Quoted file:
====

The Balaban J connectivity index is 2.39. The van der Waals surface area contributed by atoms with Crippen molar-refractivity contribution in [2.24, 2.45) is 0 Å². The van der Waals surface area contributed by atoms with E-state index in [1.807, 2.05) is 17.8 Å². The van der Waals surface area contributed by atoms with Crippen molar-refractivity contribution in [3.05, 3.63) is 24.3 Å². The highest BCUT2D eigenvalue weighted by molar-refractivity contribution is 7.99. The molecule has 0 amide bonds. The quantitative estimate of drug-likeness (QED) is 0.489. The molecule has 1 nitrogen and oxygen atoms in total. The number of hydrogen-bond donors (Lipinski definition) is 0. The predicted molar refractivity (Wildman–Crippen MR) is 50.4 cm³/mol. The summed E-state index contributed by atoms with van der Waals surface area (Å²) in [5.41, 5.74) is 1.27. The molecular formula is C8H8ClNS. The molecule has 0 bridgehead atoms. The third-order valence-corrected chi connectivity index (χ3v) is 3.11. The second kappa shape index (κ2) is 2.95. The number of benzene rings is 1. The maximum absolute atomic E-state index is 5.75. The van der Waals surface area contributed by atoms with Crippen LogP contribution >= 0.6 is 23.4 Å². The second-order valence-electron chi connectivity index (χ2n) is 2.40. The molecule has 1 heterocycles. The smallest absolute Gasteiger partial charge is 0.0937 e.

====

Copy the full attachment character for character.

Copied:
The Balaban J connectivity index is 2.39. The van der Waals surface area contributed by atoms with Crippen molar-refractivity contribution in [2.24, 2.45) is 0 Å². The van der Waals surface area contributed by atoms with E-state index in [1.807, 2.05) is 17.8 Å². The van der Waals surface area contributed by atoms with Crippen molar-refractivity contribution in [3.05, 3.63) is 24.3 Å². The highest BCUT2D eigenvalue weighted by molar-refractivity contribution is 7.99. The molecule has 0 amide bonds. The quantitative estimate of drug-likeness (QED) is 0.489. The molecule has 1 nitrogen and oxygen atoms in total. The number of hydrogen-bond donors (Lipinski definition) is 0. The predicted molar refractivity (Wildman–Crippen MR) is 50.4 cm³/mol. The summed E-state index contributed by atoms with van der Waals surface area (Å²) in [5.41, 5.74) is 1.27. The molecular formula is C8H8ClNS. The molecule has 0 bridgehead atoms. The third-order valence-corrected chi connectivity index (χ3v) is 3.11. The second kappa shape index (κ2) is 2.95. The number of benzene rings is 1. The maximum absolute atomic E-state index is 5.75. The van der Waals surface area contributed by atoms with Crippen LogP contribution >= 0.6 is 23.4 Å². The second-order valence-electron chi connectivity index (χ2n) is 2.40. The molecule has 1 heterocycles. The smallest absolute Gasteiger partial charge is 0.0937 e.